Cryptographic algorithms, hashing functions, random number generators and secure key storage and management are just a few of the key security hardware blocks to look for in IoT System-On-Chips. Manufacturers must emphasize these and other solutions in their IoT device designs to ensure a more robust level of cybersecurity that can keep up with the threats that our healthcare devices may face at any given time.
At the same time, we can’t think of this as a problem with just a hardware solution; there is a software side to this equation we have to consider, too. Developers must guarantee they're overlaying software that uses this hardware architecture to deliver secure services like secure booting, software authentication and data encryption. These services are critical for applications to protect themselves from security risks. While the hardware security blocks are important, too, without this layer of software protection layered on top of them, then the hardware is just wasted silicon.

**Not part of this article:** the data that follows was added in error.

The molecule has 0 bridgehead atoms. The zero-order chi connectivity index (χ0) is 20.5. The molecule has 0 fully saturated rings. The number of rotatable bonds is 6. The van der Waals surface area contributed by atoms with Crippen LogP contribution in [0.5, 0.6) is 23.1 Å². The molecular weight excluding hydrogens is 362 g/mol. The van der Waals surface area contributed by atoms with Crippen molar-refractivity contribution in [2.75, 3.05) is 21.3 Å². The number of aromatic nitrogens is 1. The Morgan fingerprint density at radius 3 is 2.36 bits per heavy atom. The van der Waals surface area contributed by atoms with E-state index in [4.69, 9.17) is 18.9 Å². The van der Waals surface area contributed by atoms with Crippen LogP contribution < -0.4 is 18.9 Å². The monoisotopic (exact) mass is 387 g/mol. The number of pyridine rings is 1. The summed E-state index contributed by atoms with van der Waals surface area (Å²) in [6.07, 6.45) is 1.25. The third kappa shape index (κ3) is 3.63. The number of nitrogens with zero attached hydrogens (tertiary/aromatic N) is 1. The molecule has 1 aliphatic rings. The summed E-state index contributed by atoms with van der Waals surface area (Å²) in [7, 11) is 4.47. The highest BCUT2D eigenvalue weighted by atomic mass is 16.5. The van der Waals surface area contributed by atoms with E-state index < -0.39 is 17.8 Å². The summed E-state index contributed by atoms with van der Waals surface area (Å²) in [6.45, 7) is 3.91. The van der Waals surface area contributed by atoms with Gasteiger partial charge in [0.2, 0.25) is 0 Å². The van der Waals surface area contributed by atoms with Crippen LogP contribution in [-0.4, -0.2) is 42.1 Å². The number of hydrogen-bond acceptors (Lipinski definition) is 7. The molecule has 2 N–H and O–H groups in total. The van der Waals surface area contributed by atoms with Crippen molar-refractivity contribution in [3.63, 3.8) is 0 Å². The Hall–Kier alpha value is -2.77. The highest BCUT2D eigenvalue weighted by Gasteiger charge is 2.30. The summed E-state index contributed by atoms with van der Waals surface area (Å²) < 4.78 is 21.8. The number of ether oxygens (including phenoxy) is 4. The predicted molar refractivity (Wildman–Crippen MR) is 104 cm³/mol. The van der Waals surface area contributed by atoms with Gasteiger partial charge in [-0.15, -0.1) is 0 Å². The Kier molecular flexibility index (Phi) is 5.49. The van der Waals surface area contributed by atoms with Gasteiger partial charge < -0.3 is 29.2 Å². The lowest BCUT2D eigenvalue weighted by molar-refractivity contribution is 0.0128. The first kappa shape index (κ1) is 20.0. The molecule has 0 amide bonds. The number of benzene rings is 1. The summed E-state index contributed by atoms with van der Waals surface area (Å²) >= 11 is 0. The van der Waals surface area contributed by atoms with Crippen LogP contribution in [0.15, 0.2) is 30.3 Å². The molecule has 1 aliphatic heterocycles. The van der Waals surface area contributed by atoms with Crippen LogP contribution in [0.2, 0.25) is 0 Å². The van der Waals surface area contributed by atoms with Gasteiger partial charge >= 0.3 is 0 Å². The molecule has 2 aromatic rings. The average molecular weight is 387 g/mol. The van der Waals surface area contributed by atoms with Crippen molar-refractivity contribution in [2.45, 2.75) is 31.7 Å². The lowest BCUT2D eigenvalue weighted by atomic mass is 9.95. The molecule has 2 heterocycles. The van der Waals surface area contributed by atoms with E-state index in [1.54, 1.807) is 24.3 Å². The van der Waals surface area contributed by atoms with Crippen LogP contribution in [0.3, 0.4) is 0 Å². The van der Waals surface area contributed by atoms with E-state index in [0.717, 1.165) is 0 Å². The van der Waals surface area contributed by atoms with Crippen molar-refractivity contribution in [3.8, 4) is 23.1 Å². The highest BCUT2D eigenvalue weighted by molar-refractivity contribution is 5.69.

The IoT is paving the way to a bright future in healthcare, where hyper-connected devices can help to improve patient care outcomes, provide cutting-edge tools for doctors and streamline patient data collection. But, the flip side of this coin is a new level of security and privacy risks. Developers can't anticipate every future security threat on the horizon, but they have to begin integrating software and hardware security features into their device designs now in order to stave off as many of these potential risks as possible.
Mark de Clercq is director of Bluetooth Low Energy at fabless chip supplier Dialog Semiconductor plc
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